Last November I wrote about the severe respiratory virus season that had pediatric hospitals, and community hospitals with pediatric units like mine, overwhelmed across the country. At my hospital, with it’s 12-bed pediatric unit and no PICU, for example, we had all hands on deck providing PICU level care for many patients over several weeks because there were no higher level beds available in Boston or the surrounding area. It was scary at times, and we were beyond exhausted by the time things began to settle down in early 2023.
Unsurprising to anyone familiar with the complexities of human pathophysiology, we are now learning that this unprecedented surge in pediatric viral respiratory infections had some unexpected complications. As reported by the CDC earlier this month, there was a significant increase in the incidence of brain abscesses in children over the past several months, with a peak in December that was 200% higher than the typical pre-pandemic average. This followed a trend of increasing cases that essentially began when society decided to relax the precautions in place to reduce the risk of COVID-19, which also prevented millions of infections with the usual viral suspects.
Cases of intracranial (brain) abscesses are not typically reported to the CDC, so we don’t have good data going back decades like we do for measles and gonorrhea. I took part in the care of a child with brain abscess a few months ago, the first in my now 20 years of practice, and had no idea that the CDC would ever know about it. But in May of last year, because of an unusual cluster of cases in a California hospital, the CDC began an investigation that collected data from every state.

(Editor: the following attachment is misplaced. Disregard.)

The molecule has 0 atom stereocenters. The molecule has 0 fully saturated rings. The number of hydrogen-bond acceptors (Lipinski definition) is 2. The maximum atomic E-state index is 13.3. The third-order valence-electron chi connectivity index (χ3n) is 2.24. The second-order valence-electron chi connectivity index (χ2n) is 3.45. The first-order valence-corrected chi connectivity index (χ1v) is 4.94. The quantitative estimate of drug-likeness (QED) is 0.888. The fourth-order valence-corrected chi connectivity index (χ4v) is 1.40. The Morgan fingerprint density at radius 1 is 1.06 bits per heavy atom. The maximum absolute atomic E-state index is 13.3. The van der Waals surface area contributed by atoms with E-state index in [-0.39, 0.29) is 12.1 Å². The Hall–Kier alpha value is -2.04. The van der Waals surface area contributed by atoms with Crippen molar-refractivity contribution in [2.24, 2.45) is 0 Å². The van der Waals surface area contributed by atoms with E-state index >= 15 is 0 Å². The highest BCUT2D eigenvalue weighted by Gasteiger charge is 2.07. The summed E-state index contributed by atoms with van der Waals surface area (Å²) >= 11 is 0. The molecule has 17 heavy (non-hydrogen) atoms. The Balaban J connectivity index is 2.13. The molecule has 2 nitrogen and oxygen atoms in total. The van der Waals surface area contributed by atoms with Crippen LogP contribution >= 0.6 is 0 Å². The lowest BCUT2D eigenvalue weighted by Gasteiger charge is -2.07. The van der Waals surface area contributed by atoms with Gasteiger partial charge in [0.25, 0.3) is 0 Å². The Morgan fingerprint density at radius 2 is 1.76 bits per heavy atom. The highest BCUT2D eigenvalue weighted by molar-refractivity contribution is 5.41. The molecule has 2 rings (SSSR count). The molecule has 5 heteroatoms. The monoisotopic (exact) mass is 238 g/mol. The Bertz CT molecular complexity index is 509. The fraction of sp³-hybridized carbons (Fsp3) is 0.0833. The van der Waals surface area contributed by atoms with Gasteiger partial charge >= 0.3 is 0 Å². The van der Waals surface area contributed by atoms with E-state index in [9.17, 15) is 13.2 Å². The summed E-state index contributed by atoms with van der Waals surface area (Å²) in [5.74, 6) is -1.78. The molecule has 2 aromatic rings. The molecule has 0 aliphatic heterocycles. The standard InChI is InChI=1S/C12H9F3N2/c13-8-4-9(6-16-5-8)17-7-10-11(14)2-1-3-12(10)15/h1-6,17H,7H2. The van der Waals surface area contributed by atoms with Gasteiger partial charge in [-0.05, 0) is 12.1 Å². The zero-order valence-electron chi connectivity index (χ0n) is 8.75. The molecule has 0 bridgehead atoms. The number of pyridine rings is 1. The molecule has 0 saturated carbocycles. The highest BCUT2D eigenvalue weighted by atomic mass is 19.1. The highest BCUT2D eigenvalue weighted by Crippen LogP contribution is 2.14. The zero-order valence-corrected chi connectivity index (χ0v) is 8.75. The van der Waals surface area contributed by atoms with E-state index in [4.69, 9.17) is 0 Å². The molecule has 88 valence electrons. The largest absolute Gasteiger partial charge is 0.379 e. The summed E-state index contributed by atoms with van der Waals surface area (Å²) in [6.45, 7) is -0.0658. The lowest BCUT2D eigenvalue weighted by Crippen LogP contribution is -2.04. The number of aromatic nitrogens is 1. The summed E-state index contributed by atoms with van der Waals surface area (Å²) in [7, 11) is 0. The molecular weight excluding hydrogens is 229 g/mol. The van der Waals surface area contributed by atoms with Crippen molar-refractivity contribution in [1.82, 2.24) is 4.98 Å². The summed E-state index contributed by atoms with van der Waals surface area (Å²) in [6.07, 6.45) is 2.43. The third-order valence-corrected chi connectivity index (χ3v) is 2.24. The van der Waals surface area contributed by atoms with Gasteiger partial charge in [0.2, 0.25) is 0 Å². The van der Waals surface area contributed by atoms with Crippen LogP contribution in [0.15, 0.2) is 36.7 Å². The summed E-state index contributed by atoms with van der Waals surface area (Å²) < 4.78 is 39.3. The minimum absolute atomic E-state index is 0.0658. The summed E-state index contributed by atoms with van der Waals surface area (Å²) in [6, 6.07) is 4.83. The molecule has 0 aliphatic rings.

One of these was Nevada, where the only pediatric neurosurgeon in the state had also sounded an alarm. She reported seeing a more than 3-fold increase in brain abscesses in children, from a average yearly incidence of 4 or 5 cases to 18 in 2022. These cases seemed to coincide with increases in viral respiratory infections. Soon other doctors in other states chimed in:
After a presentation on the Nevada cases the Epidemic Intelligence Service Conference on Thursday, doctors from other parts of the country said they are seeing similar increases in brain abscesses in kids.